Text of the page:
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Wildlife : The Goanna

Name: Goanna

Scientific Classification: Varanus

Alternative Names: Australian monitor

Location: they live throughout Australia, but not so much in Tasmania.  They like scrubland and forests where the soil is soft for burrowing.


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Fast Facts

  • Goannas are predatory, carnivourous reptiles that will eat small animals, insects and eggs and scavange on rotting meat.
  • There are around 20 species of goanna and 15 of those live in Australia.  They vary in size and can grow to up to 2 metres long.
  • They live in burrows, wander around on the ground looking for food but are great at climing trees.
  • When they breed, they lay about 5-6 eggs which hatch little babies that are about 25cm long.  Sometimes, the goanna mums will dig up a termite mound and lay their eggs inside.  The termites will build their nest around the eggs, incubating and protecting them from predators.  When it’s time, the baby lizards will hatch and dig their way out, or mum will return to give them a hand.


Cuteness Rating: They’re giant lizards with dry skin and long claws.  If you think that’s cute, then that’s your own problem.

Danger Rating: don’t get bitten by a goanna – their teeth are filled with bacteria, so a bite can lead to a nasty infection.


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Our Encounter  

We were camping in Mount Remarkable National Park at the Mambray Creek campground, when Juz noticed a goanna under the shade of a nearby tree, just hanging out in the grass.  We had read that they are attracted to campers by the smell of meat, and while we didn’t really have food out, he seemed quite content in perving on our campsite.


Later on, while we cooked dinner on the electric BBQs in the visitor area, another goanna came by looking for scraps before climbing a nearby rivergum and hanging out on one of the top branches.  The next day, we had another visit and it was cool to watch them move and scurry.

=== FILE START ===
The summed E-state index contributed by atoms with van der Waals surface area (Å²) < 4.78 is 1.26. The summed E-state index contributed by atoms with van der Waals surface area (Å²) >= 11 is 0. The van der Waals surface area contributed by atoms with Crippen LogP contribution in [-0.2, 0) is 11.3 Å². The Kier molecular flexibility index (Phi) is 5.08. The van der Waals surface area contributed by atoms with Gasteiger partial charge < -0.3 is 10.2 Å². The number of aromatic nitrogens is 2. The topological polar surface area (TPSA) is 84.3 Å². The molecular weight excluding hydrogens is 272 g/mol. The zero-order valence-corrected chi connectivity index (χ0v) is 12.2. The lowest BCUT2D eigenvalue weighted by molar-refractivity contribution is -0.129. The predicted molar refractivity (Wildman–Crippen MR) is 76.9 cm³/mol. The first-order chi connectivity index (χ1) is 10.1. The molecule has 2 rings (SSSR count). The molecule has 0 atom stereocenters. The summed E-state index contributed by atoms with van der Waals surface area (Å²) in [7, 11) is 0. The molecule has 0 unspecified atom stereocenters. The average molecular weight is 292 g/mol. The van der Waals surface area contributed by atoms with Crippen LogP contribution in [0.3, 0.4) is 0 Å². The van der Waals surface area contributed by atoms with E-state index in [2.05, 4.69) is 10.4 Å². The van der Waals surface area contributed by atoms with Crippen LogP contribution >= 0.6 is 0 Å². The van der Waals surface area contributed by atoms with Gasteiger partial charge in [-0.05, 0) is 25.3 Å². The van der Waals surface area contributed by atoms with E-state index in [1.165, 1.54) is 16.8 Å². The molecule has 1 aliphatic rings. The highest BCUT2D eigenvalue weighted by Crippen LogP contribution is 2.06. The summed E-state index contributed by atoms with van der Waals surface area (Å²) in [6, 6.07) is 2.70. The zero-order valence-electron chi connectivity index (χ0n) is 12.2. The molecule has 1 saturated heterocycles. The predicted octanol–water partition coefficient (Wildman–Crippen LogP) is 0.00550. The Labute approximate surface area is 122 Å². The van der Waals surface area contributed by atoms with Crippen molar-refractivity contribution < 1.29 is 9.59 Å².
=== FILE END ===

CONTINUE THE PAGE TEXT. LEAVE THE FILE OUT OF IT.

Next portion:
A goanna walking past our campsite


Sugar Gum Lookout hike

Camping : Mount Remarkable National Park

Located in the southern Flinders Ranges, this beautiful national park offers a few campgrounds and a selection of great hikes into gorges shaded by red river gums.


Mambray Creek Camground

We stayed at Mambray Creek, shaded by big, twisted river red gums along the dry creek bed.  There are 54 designated sites, with plenty of taps offering great tasting drinking water.  In the centre of camp are toilets, showers and deep sinks for dishes and hand washing clothes.



If you’re after more sheltered accommodation, there is a cabin that offers basic accommodation right next to the amenities.  It sleeps a maximum of four people, contains a stove, table and chairs with cooking and eating utensils but refrigeration and bedding is BYO.



We couldn’t believe how close the animals got.  Our first surprise was a curious goanna lurking in the bushes near camp and a band of kookaburras perched in the nearby trees while we cooked dinner on the electric BBQ.  We also saw emus and kangaroos during our hike to Sugar Gum Lookout.



Daveys Gully Hike – 1 hour loop, 2.4km

A track that everyone who camps at Mambray Creek should do.  It’s a quick trek through a gully before ascending the hill that overlooks the entrance to the national park.  You can see the Spencer Gulf from the top and even Whyalla on a clear day.  Along the way, you’ll see lizards and kangaroos.  Best time to do this hike is in the late afternoon just before sunset.



Sugar Gum Lookout – 3 hours return, 8km

An easy walk that follows Mambray Creek, the path is shaded by big river red gums.  We bumped into kangaroos, wallabies and a family of emus that dashed ahead as we approached.  A small cabin just before the 600m ascent is interesting to check out before marching up to the lookout, which overlooks red quartzite cliffs.



Camping is at around $18 a night, plus a $10 entry fee into the park, but if you get a Parks Holiday Pass for $70, that takes care of all entry and camping fees to SA National Parks for two months.